77. 77. The WINNOWER Algorithm The WINNOWER algorithm by Pevzner and Sze (2000) constructs the following graph: Each lmer in the sample is a vertex, and an edge connects two vertices if the corresponding lmers have less than d mismatches. Instances of a (l,d)-k pattern form a clique of size k in this graph.
  78. 78. The WINNOWER Algorithm (con’t) Since clique are difficult to find, WINNOWER takes the approach of trying to remove edges that do not corresponding to a clique. k=4
  79. 79. Improvements by MITRA-Graph1. Construct a graph at each node in the mismatch tree. 0 1 1 0 1 1 0 A G T A T C A A G T A T C A G T A T C A G T A T C A G T T
  80. 80. Improvements by MITRA-Graph2. Remove edges which are not part of a clique. A
  81. 81. Improvements by MITRA-Graph3. If no potential clique remains, rule out the subspace corresponding to the node and backtrack. A A
  82. 82. Improvements by MITRA-Graph4. If we cannot rule out a clique, split the subspace of patterns and examine the child nodes A
  83. 83. MISMATCH TREE ALGORITHM — Improvements over WINNOWER At each node of the tree, we remove edges by computing the degree of each vertex. If the degree of the vertex is less than k-1, we can remove all edges incident to it since we know it is not part of a clique. We repeat this procedure until we cannot remove any more edges. If the number of edges remaining is less than the minimum number of edges in a clique, we can rule out the existence of a clique and backtrack.
  84. 84. MISMATCH TREE ALGORITHM — Improvements over WINNOWER The problem with this approach is how to efficiently construct the graph at each node in the mismatch tree. Instead of constructing the graph from scratch, we construct it based on the graph at the parent node  an edge connecting two l mers  the first l mer matches the prefix of the pattern subspace with d1 mismatches  the second l mer matches with d2 mismatches
  85. 85. MISMATCH TREE ALGORITHM — Improvements over WINNOWER  the number of mismatches between the tail of the first and the second l mers as m.  The edge between these two l mers exists in the pattern subspace if and only if d1 <= d, d2 <= d and d1+d2+m <= 2d.The prefix of thepattern subspacethe first lmerthe second lmer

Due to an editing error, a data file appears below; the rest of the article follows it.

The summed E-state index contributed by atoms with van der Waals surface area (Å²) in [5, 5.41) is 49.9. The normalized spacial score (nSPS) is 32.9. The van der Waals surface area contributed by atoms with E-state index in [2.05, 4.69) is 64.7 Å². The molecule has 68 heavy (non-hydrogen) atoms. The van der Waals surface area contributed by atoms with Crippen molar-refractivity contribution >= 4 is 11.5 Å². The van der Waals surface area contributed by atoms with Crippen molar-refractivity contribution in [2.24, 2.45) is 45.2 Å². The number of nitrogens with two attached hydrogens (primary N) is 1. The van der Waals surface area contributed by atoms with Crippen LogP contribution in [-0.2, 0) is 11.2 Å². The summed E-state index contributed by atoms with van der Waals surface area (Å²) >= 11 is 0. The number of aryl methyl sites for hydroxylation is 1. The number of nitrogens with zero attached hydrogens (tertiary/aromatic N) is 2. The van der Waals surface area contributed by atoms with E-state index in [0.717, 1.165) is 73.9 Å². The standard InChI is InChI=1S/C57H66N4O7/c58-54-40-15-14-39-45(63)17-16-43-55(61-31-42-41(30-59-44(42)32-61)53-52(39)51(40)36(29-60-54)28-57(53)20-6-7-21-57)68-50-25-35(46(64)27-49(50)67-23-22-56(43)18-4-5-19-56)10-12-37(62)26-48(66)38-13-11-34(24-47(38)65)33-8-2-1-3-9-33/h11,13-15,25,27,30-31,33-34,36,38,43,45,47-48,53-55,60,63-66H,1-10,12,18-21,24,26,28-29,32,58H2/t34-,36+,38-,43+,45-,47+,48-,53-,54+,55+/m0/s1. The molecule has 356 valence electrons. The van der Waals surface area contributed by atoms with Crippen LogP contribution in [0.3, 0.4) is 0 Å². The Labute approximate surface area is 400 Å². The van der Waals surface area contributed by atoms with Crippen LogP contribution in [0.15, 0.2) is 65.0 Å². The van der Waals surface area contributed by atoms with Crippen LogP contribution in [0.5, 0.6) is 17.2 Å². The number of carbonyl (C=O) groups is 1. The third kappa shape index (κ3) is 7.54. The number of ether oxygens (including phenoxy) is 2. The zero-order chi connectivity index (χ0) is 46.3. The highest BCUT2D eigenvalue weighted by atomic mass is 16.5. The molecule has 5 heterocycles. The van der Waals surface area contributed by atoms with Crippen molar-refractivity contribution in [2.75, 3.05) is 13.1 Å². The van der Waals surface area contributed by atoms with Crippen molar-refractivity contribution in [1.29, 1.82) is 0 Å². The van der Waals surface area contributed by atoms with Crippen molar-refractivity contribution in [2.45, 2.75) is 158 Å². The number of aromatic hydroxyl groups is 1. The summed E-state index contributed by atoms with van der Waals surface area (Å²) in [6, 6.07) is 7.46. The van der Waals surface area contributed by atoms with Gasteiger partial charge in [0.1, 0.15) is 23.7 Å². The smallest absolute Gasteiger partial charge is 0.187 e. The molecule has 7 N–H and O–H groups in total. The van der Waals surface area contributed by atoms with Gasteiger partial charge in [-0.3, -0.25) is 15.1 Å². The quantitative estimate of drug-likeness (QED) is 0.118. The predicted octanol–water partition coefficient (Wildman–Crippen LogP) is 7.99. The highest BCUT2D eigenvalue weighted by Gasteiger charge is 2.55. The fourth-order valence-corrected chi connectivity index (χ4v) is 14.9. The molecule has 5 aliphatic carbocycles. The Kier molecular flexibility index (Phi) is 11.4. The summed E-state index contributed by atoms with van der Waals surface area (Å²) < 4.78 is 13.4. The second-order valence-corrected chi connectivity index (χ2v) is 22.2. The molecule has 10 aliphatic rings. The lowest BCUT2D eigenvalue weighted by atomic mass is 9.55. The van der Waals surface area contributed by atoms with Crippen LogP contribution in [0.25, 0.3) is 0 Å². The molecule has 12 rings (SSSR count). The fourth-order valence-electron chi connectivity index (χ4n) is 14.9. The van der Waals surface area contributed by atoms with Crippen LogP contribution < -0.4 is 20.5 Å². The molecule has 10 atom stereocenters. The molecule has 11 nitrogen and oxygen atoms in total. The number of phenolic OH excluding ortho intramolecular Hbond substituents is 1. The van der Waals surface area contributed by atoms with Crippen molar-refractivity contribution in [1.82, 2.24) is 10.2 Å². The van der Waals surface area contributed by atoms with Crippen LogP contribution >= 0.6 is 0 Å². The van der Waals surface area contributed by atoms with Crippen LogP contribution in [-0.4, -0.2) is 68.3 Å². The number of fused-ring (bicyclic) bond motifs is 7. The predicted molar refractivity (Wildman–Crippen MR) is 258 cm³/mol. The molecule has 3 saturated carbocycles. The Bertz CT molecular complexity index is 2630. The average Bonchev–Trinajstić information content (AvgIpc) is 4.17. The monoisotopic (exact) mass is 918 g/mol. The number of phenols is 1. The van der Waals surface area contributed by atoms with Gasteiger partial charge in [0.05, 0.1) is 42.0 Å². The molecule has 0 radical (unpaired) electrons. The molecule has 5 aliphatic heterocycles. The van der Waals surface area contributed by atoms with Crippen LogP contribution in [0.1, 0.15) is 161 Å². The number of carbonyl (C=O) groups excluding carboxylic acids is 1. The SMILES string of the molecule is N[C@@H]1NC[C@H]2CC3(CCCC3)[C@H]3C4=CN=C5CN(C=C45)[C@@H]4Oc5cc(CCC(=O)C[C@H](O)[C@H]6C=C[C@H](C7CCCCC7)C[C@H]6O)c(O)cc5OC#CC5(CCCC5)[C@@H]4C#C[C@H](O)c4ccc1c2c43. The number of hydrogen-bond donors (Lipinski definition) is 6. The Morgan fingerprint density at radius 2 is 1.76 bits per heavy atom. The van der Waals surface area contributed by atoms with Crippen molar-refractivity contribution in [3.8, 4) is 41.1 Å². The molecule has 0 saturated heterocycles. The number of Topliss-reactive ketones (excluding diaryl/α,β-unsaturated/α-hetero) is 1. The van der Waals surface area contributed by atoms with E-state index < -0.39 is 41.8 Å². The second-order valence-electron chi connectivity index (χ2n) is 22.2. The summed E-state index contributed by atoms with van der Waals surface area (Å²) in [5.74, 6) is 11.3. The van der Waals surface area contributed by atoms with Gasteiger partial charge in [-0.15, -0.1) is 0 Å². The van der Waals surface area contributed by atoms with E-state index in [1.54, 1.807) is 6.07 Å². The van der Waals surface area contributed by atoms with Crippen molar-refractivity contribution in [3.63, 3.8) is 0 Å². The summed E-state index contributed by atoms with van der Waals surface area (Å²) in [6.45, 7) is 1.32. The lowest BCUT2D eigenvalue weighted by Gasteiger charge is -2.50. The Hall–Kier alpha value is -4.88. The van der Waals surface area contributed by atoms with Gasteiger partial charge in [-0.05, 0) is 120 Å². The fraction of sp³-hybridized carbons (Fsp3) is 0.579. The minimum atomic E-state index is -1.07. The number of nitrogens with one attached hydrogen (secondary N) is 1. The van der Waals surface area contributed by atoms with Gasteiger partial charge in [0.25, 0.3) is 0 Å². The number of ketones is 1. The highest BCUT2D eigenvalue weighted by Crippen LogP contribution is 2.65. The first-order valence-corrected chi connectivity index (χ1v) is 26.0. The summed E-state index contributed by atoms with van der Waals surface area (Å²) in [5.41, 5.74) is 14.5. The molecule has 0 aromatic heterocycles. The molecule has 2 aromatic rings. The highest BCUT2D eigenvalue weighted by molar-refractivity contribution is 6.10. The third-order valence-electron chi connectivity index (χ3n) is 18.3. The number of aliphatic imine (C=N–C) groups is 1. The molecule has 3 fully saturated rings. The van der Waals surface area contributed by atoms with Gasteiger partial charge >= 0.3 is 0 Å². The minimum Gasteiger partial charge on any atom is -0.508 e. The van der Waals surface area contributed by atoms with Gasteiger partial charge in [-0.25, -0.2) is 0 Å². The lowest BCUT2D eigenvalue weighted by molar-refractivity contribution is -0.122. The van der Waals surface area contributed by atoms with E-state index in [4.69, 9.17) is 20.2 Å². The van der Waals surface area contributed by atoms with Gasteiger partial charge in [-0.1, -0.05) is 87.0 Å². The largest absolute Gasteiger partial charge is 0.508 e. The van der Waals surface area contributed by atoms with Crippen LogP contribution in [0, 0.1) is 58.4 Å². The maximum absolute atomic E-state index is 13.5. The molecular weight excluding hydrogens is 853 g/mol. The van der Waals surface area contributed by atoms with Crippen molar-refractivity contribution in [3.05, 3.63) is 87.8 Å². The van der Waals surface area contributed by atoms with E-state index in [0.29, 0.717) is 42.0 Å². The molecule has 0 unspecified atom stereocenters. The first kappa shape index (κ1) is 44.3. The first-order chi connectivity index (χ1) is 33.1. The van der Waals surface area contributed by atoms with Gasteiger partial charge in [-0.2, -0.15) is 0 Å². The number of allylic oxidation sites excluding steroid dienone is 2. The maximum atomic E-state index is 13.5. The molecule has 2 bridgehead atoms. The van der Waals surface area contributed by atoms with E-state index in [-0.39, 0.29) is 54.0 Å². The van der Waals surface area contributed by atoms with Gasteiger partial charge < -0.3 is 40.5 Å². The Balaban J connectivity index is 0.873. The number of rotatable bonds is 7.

86. 86. MISMATCH TREE ALGORITHM —Improvements over WINNOWER (cont’d) In the root node since d1 = d2 = 0, an edge exists only if m <= 2d which is the equivalent graph to WINNOWER. With moving down the tree, the condition becomes much stronger than the WINNOWER. We can compute the edges of a node based on the edges of the node’s parents by keeping track of the quantities d1, d2, and m for each edge.
  87. 87. MISMATCH TREE ALGORITHM — Improvements over WINNOWER To summarize, the MITRA-Graph algorithm works as follows  We first compute the set of edges at the root node by performing pairwise comparisons between all l mers due to d1 = d2 = 0.  We traverse the tree in a depth first order, passing on the valid edges and keeping track of the quantities d1, d2, and m for each of them.  At each node, we prune the graph by eliminating any edges incident to vertices that have degrees of less than k-1.  If there are less than the minimum number of edges for a clique, we backtrack.  If we reach a leaf of the tree (depth l), then we output the corresponding pattern.
  88. 88. Discovering dyad signals
  89. 89. DISCOVERING DYNAD SIGNALS For dyad signals, we are interested in discovering two monads that occur a certain length apart  We use the notation (l1-(s1,s2)-l2,d)-k pattern to denote a dyad signal l1 s l2 l1 s l2 l1 s l2
  90. 90. DISCOVERING DYNAD SIGNALS The MITRA-Dyad algorithm casts the dyad discovery problem into a monad discovery problem by preprocessing the input and creating a “virtual” sample to solve the (l1+l2,d)-k monad pattern discovery problem in this sample  For each l1mer in the sample and for each s in [s1,s2], we create an l1+l2 mer which is the l1mer concatenated with the l2 mer upstream s nucleotides of the l1mer.
  91. 91. DISCOVERING DYNAD SIGNALS  The number of elements in the “virtual” sample will be approximately (s1-s2+1) times larger.  An (l1+l2,d)-k pattern in the “virtual” sample will correspond to a (l1-(s1,s2)-l2,d)-k pattern in the original sample, and we can easily map the solution from the monad problem to the dyad one. An important feature of MITRA-Dyad is an ability to search for long patterns.
  92. 92. DISCOVERING DYNAD SIGNALS If the range s1-s2+1 of acceptable distances between monad parts in a composite pattern is large, the MITRA-Dyad algorithm becomes inefficient  A simple approach to detect these patterns is to generate a long ranked list of candidate monad patterns using MITRA.  Then check each occurrence of each pair from the list to see if they occur within the acceptable distance.